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Hoffmann, R. A wiki for the life sciences where authorship matters. Nature Genetics (2008)

Evaluation of biocompatibility of sodium perborate and 30% hydrogen peroxide using the analysis of the adherence capacity and morphology of macrophages.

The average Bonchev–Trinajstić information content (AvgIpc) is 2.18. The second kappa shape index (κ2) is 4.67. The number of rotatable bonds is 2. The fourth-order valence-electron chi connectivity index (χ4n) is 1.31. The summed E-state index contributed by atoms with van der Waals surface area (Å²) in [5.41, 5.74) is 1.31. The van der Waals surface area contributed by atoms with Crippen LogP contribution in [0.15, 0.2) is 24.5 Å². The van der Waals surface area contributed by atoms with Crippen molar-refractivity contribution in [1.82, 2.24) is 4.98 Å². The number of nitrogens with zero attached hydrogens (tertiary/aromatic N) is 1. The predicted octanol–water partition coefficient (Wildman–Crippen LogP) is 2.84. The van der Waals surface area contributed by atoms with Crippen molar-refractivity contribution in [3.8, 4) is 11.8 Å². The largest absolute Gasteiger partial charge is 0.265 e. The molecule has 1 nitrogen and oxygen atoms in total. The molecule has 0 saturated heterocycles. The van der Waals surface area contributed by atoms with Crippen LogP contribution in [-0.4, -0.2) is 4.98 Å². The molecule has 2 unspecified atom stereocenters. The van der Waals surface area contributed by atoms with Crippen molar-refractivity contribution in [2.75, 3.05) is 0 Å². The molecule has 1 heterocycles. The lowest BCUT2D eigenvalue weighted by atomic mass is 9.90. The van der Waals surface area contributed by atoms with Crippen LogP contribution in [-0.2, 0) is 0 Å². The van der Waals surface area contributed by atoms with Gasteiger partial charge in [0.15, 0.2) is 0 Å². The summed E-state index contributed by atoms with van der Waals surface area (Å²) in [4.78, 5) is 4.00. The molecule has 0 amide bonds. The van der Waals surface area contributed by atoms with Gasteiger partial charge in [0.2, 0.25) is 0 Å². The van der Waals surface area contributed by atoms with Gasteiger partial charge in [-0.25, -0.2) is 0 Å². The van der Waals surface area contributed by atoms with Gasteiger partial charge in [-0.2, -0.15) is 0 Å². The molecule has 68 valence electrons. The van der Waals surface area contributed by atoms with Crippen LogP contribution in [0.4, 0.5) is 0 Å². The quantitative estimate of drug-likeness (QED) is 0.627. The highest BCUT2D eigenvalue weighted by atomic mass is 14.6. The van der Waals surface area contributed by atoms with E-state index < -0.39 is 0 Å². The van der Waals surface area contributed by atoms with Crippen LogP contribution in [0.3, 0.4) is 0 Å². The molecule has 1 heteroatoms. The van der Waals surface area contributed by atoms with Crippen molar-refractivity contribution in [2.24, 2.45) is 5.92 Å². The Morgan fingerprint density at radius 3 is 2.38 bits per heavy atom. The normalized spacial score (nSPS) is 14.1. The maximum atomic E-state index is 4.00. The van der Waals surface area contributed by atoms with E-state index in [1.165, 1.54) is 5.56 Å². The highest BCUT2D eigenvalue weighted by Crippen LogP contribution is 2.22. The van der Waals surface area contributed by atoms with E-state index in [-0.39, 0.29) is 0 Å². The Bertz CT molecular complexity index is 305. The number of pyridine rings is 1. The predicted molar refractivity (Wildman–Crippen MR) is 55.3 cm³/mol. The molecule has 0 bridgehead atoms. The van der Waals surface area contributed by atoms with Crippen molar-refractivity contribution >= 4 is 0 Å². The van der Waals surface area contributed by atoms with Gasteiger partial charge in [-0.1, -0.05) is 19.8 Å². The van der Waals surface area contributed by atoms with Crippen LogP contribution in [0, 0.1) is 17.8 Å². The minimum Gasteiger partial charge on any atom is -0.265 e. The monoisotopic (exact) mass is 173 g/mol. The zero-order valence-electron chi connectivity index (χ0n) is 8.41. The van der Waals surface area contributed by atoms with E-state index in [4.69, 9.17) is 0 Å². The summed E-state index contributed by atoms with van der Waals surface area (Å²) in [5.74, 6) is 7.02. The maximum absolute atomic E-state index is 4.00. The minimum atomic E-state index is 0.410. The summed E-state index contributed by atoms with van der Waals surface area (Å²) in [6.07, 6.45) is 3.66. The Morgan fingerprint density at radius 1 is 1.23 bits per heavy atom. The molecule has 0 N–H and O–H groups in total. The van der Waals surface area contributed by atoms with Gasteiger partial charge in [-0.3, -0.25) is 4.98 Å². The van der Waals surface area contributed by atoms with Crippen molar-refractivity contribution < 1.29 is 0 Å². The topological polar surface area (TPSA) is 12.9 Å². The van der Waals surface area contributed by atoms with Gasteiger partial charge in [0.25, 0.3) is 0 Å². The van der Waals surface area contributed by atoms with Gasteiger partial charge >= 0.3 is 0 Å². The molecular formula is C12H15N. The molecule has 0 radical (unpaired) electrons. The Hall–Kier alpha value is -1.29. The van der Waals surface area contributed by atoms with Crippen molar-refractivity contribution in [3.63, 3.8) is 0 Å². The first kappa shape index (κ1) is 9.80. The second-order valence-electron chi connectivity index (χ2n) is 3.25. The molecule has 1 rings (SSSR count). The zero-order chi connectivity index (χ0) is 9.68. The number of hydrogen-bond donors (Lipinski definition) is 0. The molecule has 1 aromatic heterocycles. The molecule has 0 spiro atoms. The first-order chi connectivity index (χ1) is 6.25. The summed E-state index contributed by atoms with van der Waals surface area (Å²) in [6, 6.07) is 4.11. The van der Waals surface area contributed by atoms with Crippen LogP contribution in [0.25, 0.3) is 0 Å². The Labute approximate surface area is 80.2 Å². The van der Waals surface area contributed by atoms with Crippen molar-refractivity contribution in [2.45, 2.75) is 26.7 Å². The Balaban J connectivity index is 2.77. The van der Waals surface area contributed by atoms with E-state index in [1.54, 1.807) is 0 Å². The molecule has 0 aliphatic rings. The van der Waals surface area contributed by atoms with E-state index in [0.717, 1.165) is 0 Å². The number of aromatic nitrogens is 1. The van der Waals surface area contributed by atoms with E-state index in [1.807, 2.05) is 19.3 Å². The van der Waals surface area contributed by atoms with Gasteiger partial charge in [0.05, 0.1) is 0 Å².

OBJECTIVE: The purpose of this study was to evaluate the biocompatibility of the most used bleaching materials for pulpless teeth, sodium perborate and 30% hydrogen peroxide, in an experimental model of macrophages, through analysis of the adherence index and the cellular morphology. METHODS: Inflammatory macrophages were obtained from peritoneal washed of Wistar rats. The evaluation of the adherence capacity of these cells to the plastic surface was conducted in Eppendorf tubes containing RPMI, after treatment with the bleaching agents diluted in 1:10, 1:100 and 1:1000 for 15 and 30 min, and incubation at 37 degrees C and humidified atmosphere of 5% CO(2) in air. The cellular morphology was verified after incubation of the cells treated with the bleaching agents in culture plaques and compared with normal cells in culture medium. RESULTS: Results showed that sodium perborate neither increased the adherence index, nor altered the cellular morphology when compared to the control group. The distribution, cellular morphology, cytoplasmatic and nuclear characteristics, reproduced the aspects observed in normal macrophages. However, the treatment with 30% hydrogen peroxide presented an increase in adherence index when compared to the control group (RPMI), in all dilutions, according to Mann-Whitney test (n=08 and p=0.001 for dilutions 1:10 and 1:100, and n=08 and p=0.004 for dilution 1:1000). The morphology of the cells treated with this product presented structural alterations proportionally greater, depending on the dilution of this bleaching agent, and even in the highest dilution (1:1000) the cells presented very evident alterations. CONCLUSIONS: This irreversible cellular damage as well as the elevation of the adherence index, characterizes the aggressive potential of 30% hydrogen peroxide, regardless of its dilution. Sodium perborate, on the other hand, showed biocompatibitity, since, no morphological nor functional alteration was observed in macrophages.[1]


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